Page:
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2018

ANUÁRIO DO HOSPITAL DONA ESTEFÂNIA
REPOSITÓRIO MÉDICO CIENTÍFICO

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DRUG PROVOCATION TESTS WITH BETA-LACTAMS IN PATIENTS WITH NONIMMEDIATE REACTIONS: COMPARISON OF TWO PROTOCOLS DRUG PROVOCATION TESTS WITH BETA-LACTAMS IN PATIENTS WITH NONIMMEDIATE REACTIONS: COMPARISON OF TWO PROTOCOLS

Nicole Pinto1, Ana Castro Neves1, David Pina Trincão1, Ana Margarida Romeira1, João Gaspar Marques1,2, Pedro Carreiro Martins1,2, Paula Leiria Pinto1,2

1- Immunoallergology Department, Hospital de Dona Estefânia, Centro Hospitalar de Lisboa Central, EPE, Rua Jacinta Marto, Lisbon, Portugal
2- CEDOC, Integrated Pathophysiological Mechanisms Research Group, Nova Medical School, Campo dos Mártires da Pátria, 1150-190 Lisbon, Portugal

- XXXVI European Academy of Allergology Clinical Immunology, Helsínquia, 17-21 Junho 2017
- Apresentação sob a forma de comunicação oral; publicação de resumo
- Reunião internacional

Resumo:
Introduction: Beta-lactams are the most frequent cause of drug reactions mediated by specific immunological mechanisms. Drug provocation tests (DPT) are considered the gold standard in the diagnosis of drug allergy, though in nonimmediate drug reactions reactions (NIR) it is not consensual its optimal duration.
Objectives: To compare two distinct protocols of DPT in patients with history of NIR to beta-lactams.
Methods: A retrospective study of patients with history of beta-lactam NIR (>1 hour after last administration) was conducted in our Department, between January 2014 and June 2016. Data was collected from patients' electronic medical records. The protocols consisted in: Protocol 1 – administration of beta-lactam in gradually increasing doses, in hospital setting, until treatment dose was reached. Protocol 2 - administration of beta-lactam in gradually increasing doses, in hospital setting, until treatment dose was reached, followed by continuation of medication at home (minimum 3 days).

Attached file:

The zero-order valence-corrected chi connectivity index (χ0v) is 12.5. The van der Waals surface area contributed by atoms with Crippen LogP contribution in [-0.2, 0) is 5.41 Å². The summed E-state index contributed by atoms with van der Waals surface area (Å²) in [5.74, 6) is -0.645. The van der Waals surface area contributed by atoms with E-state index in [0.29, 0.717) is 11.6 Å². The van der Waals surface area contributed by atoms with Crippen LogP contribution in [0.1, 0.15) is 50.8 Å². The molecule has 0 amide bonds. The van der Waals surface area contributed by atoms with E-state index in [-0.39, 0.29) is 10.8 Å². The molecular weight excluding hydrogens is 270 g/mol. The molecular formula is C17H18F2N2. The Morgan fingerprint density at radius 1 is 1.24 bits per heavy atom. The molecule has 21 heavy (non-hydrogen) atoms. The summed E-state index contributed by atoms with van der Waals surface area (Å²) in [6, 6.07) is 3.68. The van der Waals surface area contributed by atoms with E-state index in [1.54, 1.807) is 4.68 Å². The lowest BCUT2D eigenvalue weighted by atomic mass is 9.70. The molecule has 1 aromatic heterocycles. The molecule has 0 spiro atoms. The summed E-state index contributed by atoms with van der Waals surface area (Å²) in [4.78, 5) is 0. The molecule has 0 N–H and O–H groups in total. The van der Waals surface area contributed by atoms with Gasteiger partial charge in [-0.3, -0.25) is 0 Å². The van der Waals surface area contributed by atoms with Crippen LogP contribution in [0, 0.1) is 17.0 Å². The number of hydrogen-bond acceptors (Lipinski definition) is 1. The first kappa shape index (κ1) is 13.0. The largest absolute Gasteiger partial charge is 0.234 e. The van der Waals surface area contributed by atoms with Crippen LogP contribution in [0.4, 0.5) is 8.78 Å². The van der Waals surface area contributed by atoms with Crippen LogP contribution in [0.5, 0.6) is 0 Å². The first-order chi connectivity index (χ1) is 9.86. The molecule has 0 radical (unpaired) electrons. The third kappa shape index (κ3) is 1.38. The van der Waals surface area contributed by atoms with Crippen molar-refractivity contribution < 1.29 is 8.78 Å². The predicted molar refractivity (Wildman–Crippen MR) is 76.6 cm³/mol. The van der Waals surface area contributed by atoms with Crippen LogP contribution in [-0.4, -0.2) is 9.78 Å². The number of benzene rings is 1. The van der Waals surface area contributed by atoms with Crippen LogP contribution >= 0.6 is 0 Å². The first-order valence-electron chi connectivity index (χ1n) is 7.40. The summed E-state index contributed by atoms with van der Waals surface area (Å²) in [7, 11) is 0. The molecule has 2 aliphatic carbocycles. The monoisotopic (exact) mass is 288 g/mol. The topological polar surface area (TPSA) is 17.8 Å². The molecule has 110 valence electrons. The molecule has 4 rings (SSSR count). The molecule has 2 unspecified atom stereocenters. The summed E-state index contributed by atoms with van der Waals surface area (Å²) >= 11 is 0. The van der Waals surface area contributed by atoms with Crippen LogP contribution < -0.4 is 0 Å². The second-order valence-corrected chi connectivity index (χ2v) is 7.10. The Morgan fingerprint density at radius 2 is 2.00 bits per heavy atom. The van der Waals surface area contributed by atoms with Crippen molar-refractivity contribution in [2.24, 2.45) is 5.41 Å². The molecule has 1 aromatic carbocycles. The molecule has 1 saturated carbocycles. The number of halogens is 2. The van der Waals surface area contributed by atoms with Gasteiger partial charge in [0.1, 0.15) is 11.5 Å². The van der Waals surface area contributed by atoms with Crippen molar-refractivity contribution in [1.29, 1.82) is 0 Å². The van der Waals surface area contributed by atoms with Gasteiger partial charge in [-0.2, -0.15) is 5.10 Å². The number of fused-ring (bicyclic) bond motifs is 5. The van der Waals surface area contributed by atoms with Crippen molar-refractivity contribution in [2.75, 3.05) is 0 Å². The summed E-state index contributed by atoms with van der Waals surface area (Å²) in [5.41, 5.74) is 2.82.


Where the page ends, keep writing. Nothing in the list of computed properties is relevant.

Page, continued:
Results: During the referred period 111 DPT, with the characteristics described above, were performed. The majority of patients were female (53%). Median age at time of reaction was 4 years (p25-p75: 2-14.5 years). In terms of severity, 44% had history of mild reaction, 54% moderate and 3% of severe reaction. Mean day of occurrence of self-reported reaction was 3 days (p25-p75: day 3 – day 5). The antibiotics associated with the reactions, and used in the DPT, were in 51% of cases amoxicillin-clavulanic acid, 46% amoxicillin and in 3%, cephalosporins. 57 patients followed protocol 1 and 54 protocol 2. From those 57 patients on protocol 1, four (7.5%) had a positive DPT and from those 54 following protocol 2, five DPT were positive (10.2%). There were no statistically significant differences between protocols in regards to DPT outcome (p=0.931), severity of the reaction (p=0.934) or age at the time of self-reported reaction (p=0.734).
Conclusions: In our sample the frequency of positive DPT was low. There were no statistically significant differences in relation to positivity of DPT between protocols. These results suggest that both protocols may be valid options in the work-up of NIR, however more studies with a larger population are needed.

Palavras Chave: Drug allergy, Beta-lactam allergy, Drug provocation challenge